A Department of Defense (DOD) regulation issued pursuant to congressional authorization, 10 U.S.C. § 1408(j), sets forth further details of the payments mechanism. See DOD Financial Management Regulation, Volume 7B, Ch. 29, DOD 7000.14-R (July 2005), available at www.dod.mil/comptroller/fmr/07b/07 b-29.pdf. After a former spouse submits a certified copy of the state court order, the DOD's Defense Finance and Accounting Service (DFAS) must verify that the order satisfies the statutory requirements. Id. ¶ 2906. If the order adjudicated the right of a member who was on active duty and not represented in court, the order must certify that the court afforded the member the procedural protections due under the Servicemembers Civil Relief Act (SCRA), 50 App. U.S.C. § 501 et seq. Id. ¶ 290602. If, however, the court order is regular on its face, DFAS does not further review the case to determine whether the rendering court had personal jurisdiction over the retiree. Id.¶ 291003. Within 30 days of effective service of the order, DFAS must notify the affected retiree in writing. Id. ¶ 290901. The retiree is entitled to respond, and DFAS “will not honor the court order if it is defective or is modified, superseded, or set aside.” Id. ¶ 290903. The retiree or the former spouse may later file a request that DFAS reconsider its decision regarding the court order based on specified reasons. DFAS must “respond to the request for reconsideration, giving an explanation of the determination reached.” Id. ¶ 2912.
The 58 individual plaintiffs in this case are either retired armed service members drawing retirement pay or active duty members who will be eligible for this pay on retirement. On various dates between 1978 and 2003, these 58 individuals were all divorced. They are subject to state court divorce orders granting their former spouses a portion of their retirement pay. DFAS makes direct payments to the former spouses of at least some of the plaintiffs. The plaintiff association is the Uniformed Services Former Spouses' Protection Act Litigation Support Group, or ULSG, a non-profit limited liability corporation. It has nearly 2,500 members, about half of whom have donated money to the association.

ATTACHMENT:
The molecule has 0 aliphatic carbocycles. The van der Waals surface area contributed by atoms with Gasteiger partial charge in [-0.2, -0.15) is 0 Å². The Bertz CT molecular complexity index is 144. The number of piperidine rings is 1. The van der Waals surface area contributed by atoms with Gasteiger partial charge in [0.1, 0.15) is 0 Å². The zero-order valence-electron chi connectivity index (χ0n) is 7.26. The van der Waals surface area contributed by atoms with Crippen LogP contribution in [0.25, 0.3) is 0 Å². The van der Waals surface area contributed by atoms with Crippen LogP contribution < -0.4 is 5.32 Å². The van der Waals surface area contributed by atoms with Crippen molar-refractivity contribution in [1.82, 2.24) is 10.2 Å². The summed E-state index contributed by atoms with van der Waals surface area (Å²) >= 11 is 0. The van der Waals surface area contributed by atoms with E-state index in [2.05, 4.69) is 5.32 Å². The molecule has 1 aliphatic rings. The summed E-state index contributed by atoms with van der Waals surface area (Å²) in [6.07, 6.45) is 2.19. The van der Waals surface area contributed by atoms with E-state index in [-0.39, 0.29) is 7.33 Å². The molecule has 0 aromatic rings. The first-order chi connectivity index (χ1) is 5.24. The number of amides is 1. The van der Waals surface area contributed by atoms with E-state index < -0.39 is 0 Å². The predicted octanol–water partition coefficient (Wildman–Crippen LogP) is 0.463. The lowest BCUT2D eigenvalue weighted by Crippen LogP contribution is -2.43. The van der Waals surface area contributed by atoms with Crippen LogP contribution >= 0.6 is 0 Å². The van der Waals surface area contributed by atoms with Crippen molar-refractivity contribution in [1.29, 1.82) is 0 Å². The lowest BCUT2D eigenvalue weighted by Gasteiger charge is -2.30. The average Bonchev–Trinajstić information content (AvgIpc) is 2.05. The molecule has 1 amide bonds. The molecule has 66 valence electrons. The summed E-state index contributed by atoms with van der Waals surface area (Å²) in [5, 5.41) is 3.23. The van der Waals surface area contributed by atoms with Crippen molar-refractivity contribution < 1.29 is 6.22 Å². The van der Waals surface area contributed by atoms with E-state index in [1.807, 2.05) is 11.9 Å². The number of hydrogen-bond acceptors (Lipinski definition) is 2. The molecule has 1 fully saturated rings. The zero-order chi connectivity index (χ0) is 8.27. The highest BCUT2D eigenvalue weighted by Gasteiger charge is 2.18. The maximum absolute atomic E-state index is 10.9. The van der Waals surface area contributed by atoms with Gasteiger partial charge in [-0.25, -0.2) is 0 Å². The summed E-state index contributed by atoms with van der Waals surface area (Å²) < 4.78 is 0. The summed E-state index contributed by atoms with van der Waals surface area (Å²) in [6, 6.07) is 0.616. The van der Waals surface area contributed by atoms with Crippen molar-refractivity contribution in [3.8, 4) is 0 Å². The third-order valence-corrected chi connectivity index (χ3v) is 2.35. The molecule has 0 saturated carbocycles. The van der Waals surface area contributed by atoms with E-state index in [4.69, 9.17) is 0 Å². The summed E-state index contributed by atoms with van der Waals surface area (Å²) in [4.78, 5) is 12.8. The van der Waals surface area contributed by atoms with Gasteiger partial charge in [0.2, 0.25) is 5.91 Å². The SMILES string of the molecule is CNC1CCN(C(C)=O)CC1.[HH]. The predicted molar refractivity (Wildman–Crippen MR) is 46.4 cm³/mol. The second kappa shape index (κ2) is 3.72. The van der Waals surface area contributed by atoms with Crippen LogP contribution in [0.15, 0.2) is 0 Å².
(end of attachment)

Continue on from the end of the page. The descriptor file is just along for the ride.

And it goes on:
The plaintiffs sued the Secretary of Defense in April 2004 in the U.S. District Court for the Eastern District of Virginia. They sought a judgment declaring (1) that the Act violates the members' rights under the Equal Protection Clause and the substantive and procedural components of the Due Process Clause and (2) that the Act is unconstitutional because it allows state courts to apply it non-uniformly. The district court granted the Secretary's motion to dismiss. Adkins v. Rumsfeld, 370 F.Supp.2d 426 (E.D.Va.2004). The court concluded that it lacked subject matter jurisdiction because it understood the plaintiffs to be seeking federal appellate review of the state court orders in their divorce proceedings. Id. at 429-33; see D.C. Court of Appeals v. Feldman, 460 U.S. 462, 476, 103 S.Ct. 1303, 75 L.Ed.2d 206 (1983); Rooker v. Fid. Trust Co., 263 U.S. 413, 416, 44 S.Ct. 149, 68 L.Ed. 362 (1923). In the alternative, the district court concluded, among other things, that the individual plaintiffs lacked standing to proceed in federal court. 370 F.Supp.2d at 432. The court also concluded that the ULSG lacked associational standing because none of its individual members had standing. Id. at 433.